Earlier this year, Here We Go Magic member Luke Temple released Blast Off Through The Wicker under the name Art Feynman, exploring Afrobeat grooves and Krautrock anthemics, searching for something to stimulate both hip flexor and hippocampus. Now he’s quickly turned around a new EP, Near Negative, ahead of a brand new full-length next year. “Shelter” is a lo-fi dancefloor shaker that envisions a cheerful kind of response to a disaster. Temple/Feyman actually makes it sound fun to go seeking shelter as the shit goes down. —Robert Ham
Béla Fleck & Abigail Washburn
The first couple of banjo are back with Echo in the Valley, a breathtaking follow-up to their acclaimed debut that earned them the 2016 Grammy for Best Folk Album. At Paste, they played three songs from the record, and even through in a little dancing.
Born in Chicago to Indian Muslim immigrants, Zeshan Bagewadi was raised on the sounds of blues, soul and R&B, as well as the music of his parents’ homeland. As he matured, Zeshan developed a voice that combined the two cultures like few before him. He recorded his debut album, Vetted, with a mix of originals and overlooked deep soul gems—in three different languages (English, Urdu and Punjabi).
Known as a vocalist, songwriter, and founding member of indie-rock legends The B-52s, Cindy Wilson has finally stepped out on her own with an extraordinary solo debut, Change. The album marks a personal and professional milestone for Wilson, abounding with pop creativity, confident songcraft, and deeply felt emotion.
The 50 Best Songs of 2017
We found ways to cope in 2017 both by turning inward and turning outward with our favorite songs. Some artists, like Hurray for the Riff Raff, Jessica Lea Mayfield, and Sheer Mag, took shots at the resurgent patriarchy, whether by stoking public outrage or inviting us into their personal pain and redemption. Others, like Jay Som, Thundercat and Kevin Morby, fixed their gaze on the quiet pleasures and absurdities of everyday life. That was the balance that kept us sane in 2017, even as we lost some of our lodestars—Chris Cornell, Gregg Allman, Fats Domino and Tom Petty to name a few. Here are the 50 songs that made us laugh, cry, rage, relax and generally feel better about ourselves. —Matthew Oshinsky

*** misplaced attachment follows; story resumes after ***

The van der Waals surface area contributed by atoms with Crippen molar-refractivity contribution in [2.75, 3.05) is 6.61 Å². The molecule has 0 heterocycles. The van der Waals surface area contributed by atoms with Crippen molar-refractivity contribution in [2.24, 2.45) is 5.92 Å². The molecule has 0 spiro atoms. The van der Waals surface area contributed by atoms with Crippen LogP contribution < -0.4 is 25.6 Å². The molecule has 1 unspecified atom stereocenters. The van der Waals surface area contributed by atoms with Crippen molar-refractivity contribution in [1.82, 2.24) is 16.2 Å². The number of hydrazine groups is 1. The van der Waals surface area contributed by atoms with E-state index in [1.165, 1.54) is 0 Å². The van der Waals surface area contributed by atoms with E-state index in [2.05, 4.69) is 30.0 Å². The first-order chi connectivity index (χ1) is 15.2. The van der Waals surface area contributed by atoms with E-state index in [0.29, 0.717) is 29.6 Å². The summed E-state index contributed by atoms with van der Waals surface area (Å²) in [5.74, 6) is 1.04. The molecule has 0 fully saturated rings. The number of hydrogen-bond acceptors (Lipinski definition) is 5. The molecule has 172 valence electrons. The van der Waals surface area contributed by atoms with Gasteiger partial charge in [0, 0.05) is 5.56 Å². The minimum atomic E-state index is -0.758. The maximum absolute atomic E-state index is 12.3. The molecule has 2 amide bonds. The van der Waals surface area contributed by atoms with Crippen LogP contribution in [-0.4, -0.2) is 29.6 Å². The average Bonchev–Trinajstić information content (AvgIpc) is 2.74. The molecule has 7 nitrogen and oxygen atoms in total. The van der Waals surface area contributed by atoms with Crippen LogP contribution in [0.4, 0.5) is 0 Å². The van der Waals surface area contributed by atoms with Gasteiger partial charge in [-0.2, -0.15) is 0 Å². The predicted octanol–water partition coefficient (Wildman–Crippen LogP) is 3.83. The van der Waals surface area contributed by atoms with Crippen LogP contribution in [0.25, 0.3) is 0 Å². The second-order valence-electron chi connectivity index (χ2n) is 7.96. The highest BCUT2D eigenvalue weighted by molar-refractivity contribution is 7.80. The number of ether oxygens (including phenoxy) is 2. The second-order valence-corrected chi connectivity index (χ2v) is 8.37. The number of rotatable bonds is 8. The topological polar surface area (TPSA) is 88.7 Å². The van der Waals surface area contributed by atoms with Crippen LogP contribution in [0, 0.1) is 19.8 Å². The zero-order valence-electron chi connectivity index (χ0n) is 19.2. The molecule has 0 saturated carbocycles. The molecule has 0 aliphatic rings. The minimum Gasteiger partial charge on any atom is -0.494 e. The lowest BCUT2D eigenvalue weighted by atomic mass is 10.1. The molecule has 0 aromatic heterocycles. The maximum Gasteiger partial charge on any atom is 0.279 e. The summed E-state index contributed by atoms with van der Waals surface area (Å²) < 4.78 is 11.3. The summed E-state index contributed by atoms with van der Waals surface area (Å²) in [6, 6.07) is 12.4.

Big Star, the Great Forgotten American Band, Is Bigger Than Ever
If the fandom of Big Star—one of the great and greatly underappreciated American bands of the 20th century—was once merely a cult, it has grown into something closer to a full-blown religion in recent years. The Big Star reissue market is something of a cottage industry, and it’s never had a better year than 2017. Fueled by the vinyl revival, the complexities of licensing deals and some buzz stirred up by the 2010 deaths of Chilton and founding member Andy Hummel, record store shelves are now groaning under the weight of fresh editions of this 45-year-old music. How many reissues, repackagings and reunions are too many? —Robert Ham
The Top 10 Singing Drummers in Rock History
Drummers are typically relegated to the rear, consigned to keep the pace while driving the music forward and earning the spotlight only for the occasional—and increasingly rare—solo. Singing lead and playing drums simultaneously is one of the great feats in popular music, the province of an elite batch of musicians who can carry both the melody and rhythm of a band, even if no one in the crowd can see them doing it. From Karen Carpenter to Phil Collins and Levon Helm, here’s our list of the best singing drummers in rock history. —Lee Zimmerman